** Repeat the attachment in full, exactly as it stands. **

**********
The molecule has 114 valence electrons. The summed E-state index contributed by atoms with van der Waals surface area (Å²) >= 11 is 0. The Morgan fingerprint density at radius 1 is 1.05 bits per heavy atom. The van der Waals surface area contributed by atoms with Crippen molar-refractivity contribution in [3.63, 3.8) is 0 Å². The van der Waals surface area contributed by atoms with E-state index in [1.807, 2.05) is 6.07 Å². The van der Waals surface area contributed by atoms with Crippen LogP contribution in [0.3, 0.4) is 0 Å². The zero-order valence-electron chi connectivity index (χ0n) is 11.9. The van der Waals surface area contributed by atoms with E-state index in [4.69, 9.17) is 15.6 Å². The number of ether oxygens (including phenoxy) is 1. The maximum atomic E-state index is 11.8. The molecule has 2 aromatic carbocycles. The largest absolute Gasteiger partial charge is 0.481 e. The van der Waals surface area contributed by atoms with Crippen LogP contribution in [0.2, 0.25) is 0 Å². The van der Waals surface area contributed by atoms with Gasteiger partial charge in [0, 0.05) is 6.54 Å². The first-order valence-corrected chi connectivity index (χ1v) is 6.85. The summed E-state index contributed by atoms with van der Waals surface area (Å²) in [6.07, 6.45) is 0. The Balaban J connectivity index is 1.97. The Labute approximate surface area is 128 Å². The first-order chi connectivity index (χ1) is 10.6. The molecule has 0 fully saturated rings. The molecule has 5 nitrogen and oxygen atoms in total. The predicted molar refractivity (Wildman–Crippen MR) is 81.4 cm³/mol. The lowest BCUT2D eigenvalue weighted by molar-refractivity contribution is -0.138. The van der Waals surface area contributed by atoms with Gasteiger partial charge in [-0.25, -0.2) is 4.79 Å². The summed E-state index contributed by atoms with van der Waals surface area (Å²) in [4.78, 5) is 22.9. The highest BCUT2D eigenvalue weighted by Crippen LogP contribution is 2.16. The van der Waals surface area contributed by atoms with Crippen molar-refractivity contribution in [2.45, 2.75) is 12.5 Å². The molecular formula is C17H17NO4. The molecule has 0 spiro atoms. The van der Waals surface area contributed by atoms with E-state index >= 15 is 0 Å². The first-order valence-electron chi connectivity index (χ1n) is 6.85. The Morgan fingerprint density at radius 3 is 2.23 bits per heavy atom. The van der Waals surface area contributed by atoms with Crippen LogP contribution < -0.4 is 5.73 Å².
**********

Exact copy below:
The molecule has 114 valence electrons. The summed E-state index contributed by atoms with van der Waals surface area (Å²) >= 11 is 0. The Morgan fingerprint density at radius 1 is 1.05 bits per heavy atom. The van der Waals surface area contributed by atoms with Crippen molar-refractivity contribution in [3.63, 3.8) is 0 Å². The van der Waals surface area contributed by atoms with E-state index in [1.807, 2.05) is 6.07 Å². The van der Waals surface area contributed by atoms with Crippen LogP contribution in [0.3, 0.4) is 0 Å². The zero-order valence-electron chi connectivity index (χ0n) is 11.9. The van der Waals surface area contributed by atoms with E-state index in [4.69, 9.17) is 15.6 Å². The number of ether oxygens (including phenoxy) is 1. The maximum atomic E-state index is 11.8. The molecule has 2 aromatic carbocycles. The largest absolute Gasteiger partial charge is 0.481 e. The van der Waals surface area contributed by atoms with Crippen LogP contribution in [0.2, 0.25) is 0 Å². The van der Waals surface area contributed by atoms with Gasteiger partial charge in [0, 0.05) is 6.54 Å². The first-order valence-corrected chi connectivity index (χ1v) is 6.85. The summed E-state index contributed by atoms with van der Waals surface area (Å²) in [6.07, 6.45) is 0. The Balaban J connectivity index is 1.97. The Labute approximate surface area is 128 Å². The first-order chi connectivity index (χ1) is 10.6. The molecule has 0 fully saturated rings. The molecule has 5 nitrogen and oxygen atoms in total. The predicted molar refractivity (Wildman–Crippen MR) is 81.4 cm³/mol. The lowest BCUT2D eigenvalue weighted by molar-refractivity contribution is -0.138. The van der Waals surface area contributed by atoms with Gasteiger partial charge in [-0.25, -0.2) is 4.79 Å². The summed E-state index contributed by atoms with van der Waals surface area (Å²) in [4.78, 5) is 22.9. The highest BCUT2D eigenvalue weighted by Crippen LogP contribution is 2.16. The van der Waals surface area contributed by atoms with Crippen molar-refractivity contribution in [2.45, 2.75) is 12.5 Å². The molecular formula is C17H17NO4. The molecule has 0 spiro atoms. The van der Waals surface area contributed by atoms with E-state index >= 15 is 0 Å². The first-order valence-electron chi connectivity index (χ1n) is 6.85. The Morgan fingerprint density at radius 3 is 2.23 bits per heavy atom. The van der Waals surface area contributed by atoms with Crippen LogP contribution < -0.4 is 5.73 Å².